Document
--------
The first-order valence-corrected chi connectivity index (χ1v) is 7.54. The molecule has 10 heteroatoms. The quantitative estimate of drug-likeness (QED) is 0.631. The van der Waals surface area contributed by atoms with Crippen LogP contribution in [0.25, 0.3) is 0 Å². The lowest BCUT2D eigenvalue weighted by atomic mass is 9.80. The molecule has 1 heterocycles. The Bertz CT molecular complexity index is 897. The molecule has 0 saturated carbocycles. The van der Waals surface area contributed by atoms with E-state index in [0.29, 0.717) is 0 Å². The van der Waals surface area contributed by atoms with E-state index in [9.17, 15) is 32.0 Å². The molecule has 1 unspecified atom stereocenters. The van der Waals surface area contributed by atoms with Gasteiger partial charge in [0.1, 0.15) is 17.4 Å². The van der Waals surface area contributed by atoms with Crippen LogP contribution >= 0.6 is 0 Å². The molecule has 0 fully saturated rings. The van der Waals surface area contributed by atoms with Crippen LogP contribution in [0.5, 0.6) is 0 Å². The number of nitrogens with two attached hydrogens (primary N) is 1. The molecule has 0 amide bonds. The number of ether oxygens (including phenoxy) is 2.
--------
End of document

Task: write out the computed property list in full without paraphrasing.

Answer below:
The first-order valence-corrected chi connectivity index (χ1v) is 7.54. The molecule has 10 heteroatoms. The quantitative estimate of drug-likeness (QED) is 0.631. The van der Waals surface area contributed by atoms with Crippen LogP contribution in [0.25, 0.3) is 0 Å². The lowest BCUT2D eigenvalue weighted by atomic mass is 9.80. The molecule has 1 heterocycles. The Bertz CT molecular complexity index is 897. The molecule has 0 saturated carbocycles. The van der Waals surface area contributed by atoms with E-state index in [0.29, 0.717) is 0 Å². The van der Waals surface area contributed by atoms with E-state index in [9.17, 15) is 32.0 Å². The molecule has 1 unspecified atom stereocenters. The van der Waals surface area contributed by atoms with Gasteiger partial charge in [0.1, 0.15) is 17.4 Å². The van der Waals surface area contributed by atoms with Crippen LogP contribution >= 0.6 is 0 Å². The molecule has 0 fully saturated rings. The van der Waals surface area contributed by atoms with Crippen LogP contribution in [0.5, 0.6) is 0 Å². The number of nitrogens with two attached hydrogens (primary N) is 1. The molecule has 0 amide bonds. The number of ether oxygens (including phenoxy) is 2.